These terrible and heroic stories are even more impressive within the peeling walls of Star City. In a nearby building the training centre’s cramped and tinny simulated spacecraft, like the ones from which Volinov barely returned alive, speak of a shoestring budget, but also of unconcern for the individuals inside them.
At the height of the space program’s fame, after Gagarin’s historic 1961 orbit of the earth, the same ethic prevailed. While Americans treated the fledgling astronauts with awe, the Soviets used them as instruments. Some even resented Gagarin’s fame, and tightened the net of secrecy to prevent others following him into the limelight.
As my thoughts wander, my guide Sergei is staring at his watch. Volinov apologizes with a smile, and prepares to depart. The $500 fee I’ve paid to rent a day of the training centre’s time is stretched to the limit.
Sergei is also apologetic, slightly shamefaced. He is a former space official who cannot retire because his pension is too small. Like Volinov, he lives in the heavily guarded enclave that is still a closed city, secure only in his hard-won apartment.
Now this very secrecy has become a commodity that can be sold to scientists, reporters or curiosity-seekers for an admission fee. Those who pay more than $3,000 can indulge in a Disney-style program that imitates an instant cosmonaut training program complete with a ‘weightless flight’. And real training for foreign cosmonauts costs more than a million dollars.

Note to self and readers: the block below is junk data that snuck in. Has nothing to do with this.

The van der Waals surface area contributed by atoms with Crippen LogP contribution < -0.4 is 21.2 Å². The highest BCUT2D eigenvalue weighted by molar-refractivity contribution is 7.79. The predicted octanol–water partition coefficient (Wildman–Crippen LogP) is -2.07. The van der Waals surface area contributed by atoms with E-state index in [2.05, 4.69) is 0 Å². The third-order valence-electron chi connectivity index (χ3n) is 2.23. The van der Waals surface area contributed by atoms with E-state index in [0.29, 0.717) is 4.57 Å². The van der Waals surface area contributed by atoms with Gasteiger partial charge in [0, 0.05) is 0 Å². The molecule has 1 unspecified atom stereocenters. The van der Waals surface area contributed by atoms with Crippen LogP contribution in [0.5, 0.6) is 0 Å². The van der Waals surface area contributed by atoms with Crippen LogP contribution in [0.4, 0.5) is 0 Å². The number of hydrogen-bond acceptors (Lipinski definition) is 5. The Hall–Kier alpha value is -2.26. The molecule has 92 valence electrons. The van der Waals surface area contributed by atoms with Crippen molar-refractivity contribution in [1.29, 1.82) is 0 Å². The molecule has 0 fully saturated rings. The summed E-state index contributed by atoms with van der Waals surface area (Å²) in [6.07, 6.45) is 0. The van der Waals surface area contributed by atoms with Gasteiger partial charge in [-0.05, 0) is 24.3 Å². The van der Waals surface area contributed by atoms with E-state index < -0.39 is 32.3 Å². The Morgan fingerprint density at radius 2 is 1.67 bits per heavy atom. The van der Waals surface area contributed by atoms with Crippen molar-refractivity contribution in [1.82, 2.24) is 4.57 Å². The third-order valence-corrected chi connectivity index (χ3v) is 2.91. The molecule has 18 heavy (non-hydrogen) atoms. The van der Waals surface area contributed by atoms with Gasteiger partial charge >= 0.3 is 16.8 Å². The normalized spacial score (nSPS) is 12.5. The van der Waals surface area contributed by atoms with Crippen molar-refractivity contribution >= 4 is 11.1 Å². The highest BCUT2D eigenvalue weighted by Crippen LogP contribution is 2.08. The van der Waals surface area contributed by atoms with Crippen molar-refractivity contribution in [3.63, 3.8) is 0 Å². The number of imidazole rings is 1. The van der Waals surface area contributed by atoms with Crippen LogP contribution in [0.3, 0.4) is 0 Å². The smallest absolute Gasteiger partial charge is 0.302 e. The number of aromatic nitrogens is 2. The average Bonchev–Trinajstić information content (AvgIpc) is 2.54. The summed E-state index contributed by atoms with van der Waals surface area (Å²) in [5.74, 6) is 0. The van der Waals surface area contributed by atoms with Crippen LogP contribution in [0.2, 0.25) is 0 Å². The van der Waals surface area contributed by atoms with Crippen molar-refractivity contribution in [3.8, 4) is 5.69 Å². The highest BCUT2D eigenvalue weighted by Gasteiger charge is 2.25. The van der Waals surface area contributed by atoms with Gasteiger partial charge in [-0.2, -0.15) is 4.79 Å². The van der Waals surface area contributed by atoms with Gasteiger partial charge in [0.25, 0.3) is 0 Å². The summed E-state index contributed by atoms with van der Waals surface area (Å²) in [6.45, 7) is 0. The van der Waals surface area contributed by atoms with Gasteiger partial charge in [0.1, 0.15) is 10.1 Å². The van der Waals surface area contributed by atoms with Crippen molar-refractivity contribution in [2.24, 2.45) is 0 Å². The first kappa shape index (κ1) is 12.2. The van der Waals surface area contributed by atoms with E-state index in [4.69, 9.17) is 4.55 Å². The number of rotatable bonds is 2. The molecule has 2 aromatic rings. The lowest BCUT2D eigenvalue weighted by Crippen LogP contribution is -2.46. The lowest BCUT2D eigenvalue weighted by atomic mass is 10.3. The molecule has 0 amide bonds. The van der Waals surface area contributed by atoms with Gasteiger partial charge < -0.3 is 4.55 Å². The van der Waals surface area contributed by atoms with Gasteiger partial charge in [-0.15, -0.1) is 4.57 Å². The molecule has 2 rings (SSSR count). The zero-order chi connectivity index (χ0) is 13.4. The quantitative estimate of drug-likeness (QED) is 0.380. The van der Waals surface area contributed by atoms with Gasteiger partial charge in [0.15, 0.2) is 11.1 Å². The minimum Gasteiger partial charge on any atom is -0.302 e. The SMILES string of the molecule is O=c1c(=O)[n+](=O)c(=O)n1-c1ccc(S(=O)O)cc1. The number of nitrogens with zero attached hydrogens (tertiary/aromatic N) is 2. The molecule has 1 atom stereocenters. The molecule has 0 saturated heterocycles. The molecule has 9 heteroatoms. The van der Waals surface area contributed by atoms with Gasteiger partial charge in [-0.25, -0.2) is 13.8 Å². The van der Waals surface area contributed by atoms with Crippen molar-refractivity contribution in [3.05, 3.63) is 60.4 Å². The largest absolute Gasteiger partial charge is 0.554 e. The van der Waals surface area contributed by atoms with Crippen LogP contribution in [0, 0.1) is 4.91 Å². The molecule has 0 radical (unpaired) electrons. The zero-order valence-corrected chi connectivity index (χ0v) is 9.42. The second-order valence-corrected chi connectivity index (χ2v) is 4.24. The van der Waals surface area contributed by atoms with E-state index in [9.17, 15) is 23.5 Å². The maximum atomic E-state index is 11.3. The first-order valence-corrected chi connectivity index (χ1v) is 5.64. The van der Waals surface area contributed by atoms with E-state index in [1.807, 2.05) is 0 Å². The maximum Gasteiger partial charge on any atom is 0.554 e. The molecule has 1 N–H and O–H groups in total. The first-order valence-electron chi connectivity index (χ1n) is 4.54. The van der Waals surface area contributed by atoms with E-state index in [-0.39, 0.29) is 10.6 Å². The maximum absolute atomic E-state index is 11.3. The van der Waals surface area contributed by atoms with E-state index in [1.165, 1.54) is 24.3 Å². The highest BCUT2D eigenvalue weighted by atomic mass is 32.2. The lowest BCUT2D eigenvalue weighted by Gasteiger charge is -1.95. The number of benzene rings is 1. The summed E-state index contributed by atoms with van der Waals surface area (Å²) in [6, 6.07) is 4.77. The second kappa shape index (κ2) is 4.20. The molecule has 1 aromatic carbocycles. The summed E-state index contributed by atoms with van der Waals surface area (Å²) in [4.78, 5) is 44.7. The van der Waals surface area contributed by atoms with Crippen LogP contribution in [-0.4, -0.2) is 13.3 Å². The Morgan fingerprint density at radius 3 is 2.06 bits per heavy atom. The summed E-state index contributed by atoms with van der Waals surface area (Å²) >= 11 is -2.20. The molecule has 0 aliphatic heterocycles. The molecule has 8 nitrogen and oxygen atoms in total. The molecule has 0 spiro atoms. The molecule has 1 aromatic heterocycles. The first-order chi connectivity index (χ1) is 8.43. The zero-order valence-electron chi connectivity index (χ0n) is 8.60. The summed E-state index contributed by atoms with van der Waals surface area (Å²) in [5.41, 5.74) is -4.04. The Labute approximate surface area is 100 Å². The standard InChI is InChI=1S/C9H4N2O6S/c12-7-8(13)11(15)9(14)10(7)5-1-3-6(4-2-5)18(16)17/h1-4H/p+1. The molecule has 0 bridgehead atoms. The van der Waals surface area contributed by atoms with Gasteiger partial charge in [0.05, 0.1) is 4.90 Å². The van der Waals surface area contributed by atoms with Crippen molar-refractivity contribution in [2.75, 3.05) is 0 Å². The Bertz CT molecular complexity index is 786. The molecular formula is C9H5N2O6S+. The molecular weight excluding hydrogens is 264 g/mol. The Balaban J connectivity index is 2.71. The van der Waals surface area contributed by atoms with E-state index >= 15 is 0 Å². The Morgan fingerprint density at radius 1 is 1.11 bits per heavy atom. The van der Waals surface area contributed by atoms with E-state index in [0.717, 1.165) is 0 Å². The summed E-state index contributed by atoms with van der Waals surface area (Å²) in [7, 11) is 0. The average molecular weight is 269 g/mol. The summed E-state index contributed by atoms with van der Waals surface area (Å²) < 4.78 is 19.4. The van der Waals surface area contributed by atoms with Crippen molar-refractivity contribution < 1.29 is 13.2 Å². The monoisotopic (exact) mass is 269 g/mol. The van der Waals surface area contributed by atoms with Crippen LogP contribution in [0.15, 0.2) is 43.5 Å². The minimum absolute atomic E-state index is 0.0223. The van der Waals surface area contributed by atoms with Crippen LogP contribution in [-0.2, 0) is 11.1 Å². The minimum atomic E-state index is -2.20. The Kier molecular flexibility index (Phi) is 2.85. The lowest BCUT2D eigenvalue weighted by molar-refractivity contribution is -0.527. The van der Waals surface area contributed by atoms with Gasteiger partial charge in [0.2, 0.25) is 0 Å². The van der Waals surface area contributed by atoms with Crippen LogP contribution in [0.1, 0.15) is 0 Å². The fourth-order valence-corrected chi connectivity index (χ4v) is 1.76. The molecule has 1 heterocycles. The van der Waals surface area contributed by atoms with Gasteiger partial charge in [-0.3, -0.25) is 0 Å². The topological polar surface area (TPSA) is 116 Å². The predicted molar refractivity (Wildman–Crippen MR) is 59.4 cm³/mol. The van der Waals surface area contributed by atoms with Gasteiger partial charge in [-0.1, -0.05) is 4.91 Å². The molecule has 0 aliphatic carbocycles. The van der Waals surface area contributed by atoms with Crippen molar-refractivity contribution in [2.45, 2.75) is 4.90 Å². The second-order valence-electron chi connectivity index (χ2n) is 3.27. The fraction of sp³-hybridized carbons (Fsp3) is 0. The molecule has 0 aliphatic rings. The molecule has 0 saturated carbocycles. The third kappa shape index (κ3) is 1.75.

‘You see, we have to live,’ Sergei shrugs wryly. ‘We must invent new ways to survive all the time. That is what we have come to.’
My Western mind is balking at all this. At a man who has reached out to the stars and found only small change in his hands. At an official who once directed outer space missions and now acts as a tour guide to meet his inner needs. And at a system that created and abandoned them both without apology.
As though reading my mind, Volinov clasps my hand in his crushing grip. ‘We did all this, you know, for one reason,’ he says. ‘We were star-struck.’
He smiles broadly. ‘We still are. Whatever happens on earth, we are looking up at the cosmos.’
Then he is gone, only his footsteps remaining in the melting spring snow.
Olivia Ward is bureau chief for the Toronto Star in Moscow.
©Copyright: New Internationalist 1996